China considers banning teachers from sexual relationships with young students

Alice Yan, South China Morning Post

Posted at Apr 08 2021 01:33 PM | Updated as of Apr 08 2021 01:34 PM

China is considering following Western countries in banning teachers from dating young students, according to a circular released to solicit public opinions.

The draft of School Protection Order for Juveniles was issued by the Ministry of Education on Tuesday and, if passed into law, requires primary and middle schools to prohibit teachers from dating students or having sex with them. The current age of consent in China is 14 years of age.

Other predatory behaviours that “hurt students’ physical and mental health” listed in the document include molesting students by groping or intentionally touching particular parts of their body, flirting, teasing, or making sexually suggestive comments.

Teachers are also banned from displaying or circulating messages, books, magazines, films, videos, or pictures that contain pornographic information to students.

The order also contains specific clauses on sexual harassment, by asking schools to establish safe management of dormitories, camera surveillance, and mechanisms for preventing, reporting, and dealing with sexual harassment incidents.

Among other regulations being proposed is a ban on schools revealing students’ rankings in tests and from publicising previous graduates who were enrolled by prestigious higher-level schools.

Teachers found violating the rules would receive disciplinary punishment and prevented from joining any award competitions for a period of one to three years. If the schools’ principal is responsible for an incident or found to have failed in their duty of care, they could be removed from their job for up to five years, the document said.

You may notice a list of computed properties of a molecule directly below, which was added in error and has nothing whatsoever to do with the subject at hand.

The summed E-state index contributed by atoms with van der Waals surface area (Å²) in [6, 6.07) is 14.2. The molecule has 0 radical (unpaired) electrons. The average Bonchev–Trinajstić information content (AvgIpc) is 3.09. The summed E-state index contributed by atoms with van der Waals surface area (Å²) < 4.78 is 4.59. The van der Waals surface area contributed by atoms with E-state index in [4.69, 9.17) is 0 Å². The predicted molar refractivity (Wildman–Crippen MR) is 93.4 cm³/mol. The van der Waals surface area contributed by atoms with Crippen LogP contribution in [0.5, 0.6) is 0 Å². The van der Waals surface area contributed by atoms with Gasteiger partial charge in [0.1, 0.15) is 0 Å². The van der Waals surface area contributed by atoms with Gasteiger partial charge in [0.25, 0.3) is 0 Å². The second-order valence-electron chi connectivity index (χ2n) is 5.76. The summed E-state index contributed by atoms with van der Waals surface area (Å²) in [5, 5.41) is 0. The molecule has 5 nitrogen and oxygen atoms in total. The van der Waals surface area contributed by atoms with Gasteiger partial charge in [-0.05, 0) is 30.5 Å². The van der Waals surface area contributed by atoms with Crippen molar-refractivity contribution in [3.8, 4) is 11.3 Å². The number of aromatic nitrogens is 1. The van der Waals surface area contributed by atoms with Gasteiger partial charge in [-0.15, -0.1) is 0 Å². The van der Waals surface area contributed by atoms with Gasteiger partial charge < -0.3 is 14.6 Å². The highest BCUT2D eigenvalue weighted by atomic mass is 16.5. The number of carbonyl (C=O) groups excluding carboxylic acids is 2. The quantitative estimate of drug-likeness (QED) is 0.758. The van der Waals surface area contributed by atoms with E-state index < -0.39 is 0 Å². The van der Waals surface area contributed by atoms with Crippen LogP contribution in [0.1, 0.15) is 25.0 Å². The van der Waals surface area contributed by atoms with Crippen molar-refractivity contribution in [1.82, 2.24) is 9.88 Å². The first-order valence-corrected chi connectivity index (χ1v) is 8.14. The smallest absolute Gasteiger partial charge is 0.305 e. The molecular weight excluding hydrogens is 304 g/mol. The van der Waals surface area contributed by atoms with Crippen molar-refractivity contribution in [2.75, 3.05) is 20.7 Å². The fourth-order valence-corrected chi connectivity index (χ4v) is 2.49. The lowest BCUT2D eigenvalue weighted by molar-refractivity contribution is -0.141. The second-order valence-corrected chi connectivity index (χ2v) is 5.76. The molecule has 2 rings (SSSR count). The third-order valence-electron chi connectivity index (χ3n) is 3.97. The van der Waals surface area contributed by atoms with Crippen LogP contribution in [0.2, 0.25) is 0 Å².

The public can send feedback about the order before April 23. It’s unclear if the order will be passed or when it would be put into effect.


Xiong Bingqi, director of the 21st Century Education Research Institute, said the latest order is to make clear to schools their duties as a way to support the country’s revised Law of the Protection of Juveniles that will be implemented in June.

A 2014 regulation governing teachers’ ethics has outlawed 10 specific activities, including sexual harassment or having an “inappropriate relationship” with students.

But regarding the definition of “inappropriate relationship”, different people have different ideas, Xiong told the South China Morning Post.

As a result of the absence of a clear definition of this term, it’s difficult for schools and the education department to deal with the case if the teacher involved is single, he said.

“In some cases, teachers accused of sexual harassment claimed this was an injustice by arguing the relationship had been consensual, Xiong said.

“Normally the teacher will be assigned to other schools, instead of being punished for an ethics error,” said Xiong.

“With the future implementation of the teacher-student dating ban, this kind of thorny issue will be treated smoothly since it’s not right for them to date in the first place,” he said.
Some people objected to the banning of teacher-student dating, arguing that dating is every person’s legal right.

“But they don’t understand that a teacher can use the power from his position to induce or force students to date with him or her. If a teacher is dating a student, he or she would often give privilege to the student. This is unfair for other students,” said Xiong. “So banning teacher-student dating is essentially to avoid interest exchanges.”

He urged the state authority to extend the ban to universities.
Maggie Yang, a Shenzhen mother of a 15-year-old girl, said she agreed with the teacher-student dating ban.

“I think dating is the business of adults. How can we tolerate that a teacher dates a minor student?” she asked. “This rule should have been made earlier.”

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